Last week I was in Bolivia and it was dirt cheap. (See this post with prices.) This week I’ve been in Chile and I’m paying more than I would at home. As soon as I crossed the border, most prices went up by a factor of four.
It’s kind of hard to get your head around this fact sometimes, but countries that are right next to each other can charge drastically different prices for travelers. Right now I’m talking about southern Bolivia and San Pedro de Atacama in Chile. But you can see this strange effect play out in the U.S and Mexico, Austria and Hungary, Singapore and Malaysia, Jordan and Israel, Belize and Guatemala. Step across a line and you go from poor to rich in a hurry. Or vice-versa.
I’ll go on record as saying there’s no such thing as doing “Atacama on the cheap.” San Pedro de Atacama is a cool little tourist town in the middle of a whole bunch of interesting things to see. It’s a great place to come on vacation, especially if you can stay in one of the fantastic all-inclusive places I did for a while (on a writing assignment) where everything is bundled together and you don’t have to think about it. If you’re on a long-term backpacking trip, however, and are watching the budget, look out!
This is an area where it makes no sense to come here if you can’t go on adventure excursions. Those cost $15 to $50 per person, so even doing two or three is going to cost you bigtime. On top of that you’ll pay as much for a coffee as you would at a Starbucks at home, you’ll pay as much for a fruit shake as you would at Smoothie King, and you’ll pay more for a beer than you would in your local pub.
Even at happy hour, a cocktail is more than 9 dollars.
When I went from Bolivia to Chile, ice cream went up by a factor of five, meals by a factor of four, taxi rides by a factor or four, drinks by a factor of four, and hostel/hotels by a factor of three. Same with souvenirs. You could plausiby argue that the food is much better, but the other things are the same—they just cost more. One country is poor, the other is not. Prices reflect this—even the public toilet prices.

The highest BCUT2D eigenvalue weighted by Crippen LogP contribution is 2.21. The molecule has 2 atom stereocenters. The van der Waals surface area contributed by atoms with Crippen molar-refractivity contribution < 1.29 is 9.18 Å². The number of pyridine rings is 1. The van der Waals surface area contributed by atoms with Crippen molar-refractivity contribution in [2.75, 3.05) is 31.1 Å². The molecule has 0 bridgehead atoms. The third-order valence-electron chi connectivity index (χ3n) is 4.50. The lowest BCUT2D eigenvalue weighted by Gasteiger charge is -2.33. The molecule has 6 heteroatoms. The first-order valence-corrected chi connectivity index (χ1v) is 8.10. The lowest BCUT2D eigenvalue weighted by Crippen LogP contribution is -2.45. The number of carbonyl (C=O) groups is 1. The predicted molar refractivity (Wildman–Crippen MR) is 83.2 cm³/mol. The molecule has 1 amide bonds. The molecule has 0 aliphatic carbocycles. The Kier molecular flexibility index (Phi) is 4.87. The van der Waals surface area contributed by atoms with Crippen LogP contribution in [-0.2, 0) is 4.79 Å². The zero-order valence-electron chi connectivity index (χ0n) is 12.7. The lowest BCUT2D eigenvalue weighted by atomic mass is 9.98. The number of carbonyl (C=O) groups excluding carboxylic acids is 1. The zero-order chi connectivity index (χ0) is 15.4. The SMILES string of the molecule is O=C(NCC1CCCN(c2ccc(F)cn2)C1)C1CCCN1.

Here are the very few pieces of advice I could conjure for saving a few bucks in the Atacama Desert:
1) Rent a bike.
You can rent a bicycle here, with lock and helmet, for around $6.50 for a half day, $12 a full day. There are a few attractions you can reach by bike on your own if you get good directions, including the Cejar salt lagoon. Plus if you follow the main Caracoles street a few blocks to the west you’ll find an awesome area for mountain biking.
2) Take a local bus to Calama.
Lots of agencies sell expensive transfers to the airport in Calama. But the local bus is a shade over $5 and is comfortable. You’ll have to catch a cab on the other end though, which will cost more than the bus.
3) Bring a water purifier.
Bottled water is more expensive than in your home country and you’ll go through gallons of it in this dry, high-altitude weather. Locals drink the tap water and though that’s probably not a great idea for you, a UV filter will render it fine for even the most sensitive stomachs.
4) Pick your excursions carefully.
It costs $15 to $40 per person to do most any excursion from San Pedro, so obviously you can’t do everything on the long list of menu items. If you’ve been to geysers elsewhere, the ones here probably won’t give you much of a thrill, especially when sharing them with 200 other tourists. Same for the flamingos. If you live in Arizona, a cactus hike is probably a huge waste of money. If you live in Utah or Israel, salt lagoons are probably not a big thrill. Decide which options truly get you excited and sign up for those.
5) Go see the stars.
It’s free to see more constellations that you may have ever seen in your life. And from a different southern viewpoint. The middle of town won’t cut it though, so head out to a darker place, then look up to see a thousand twinkling suns.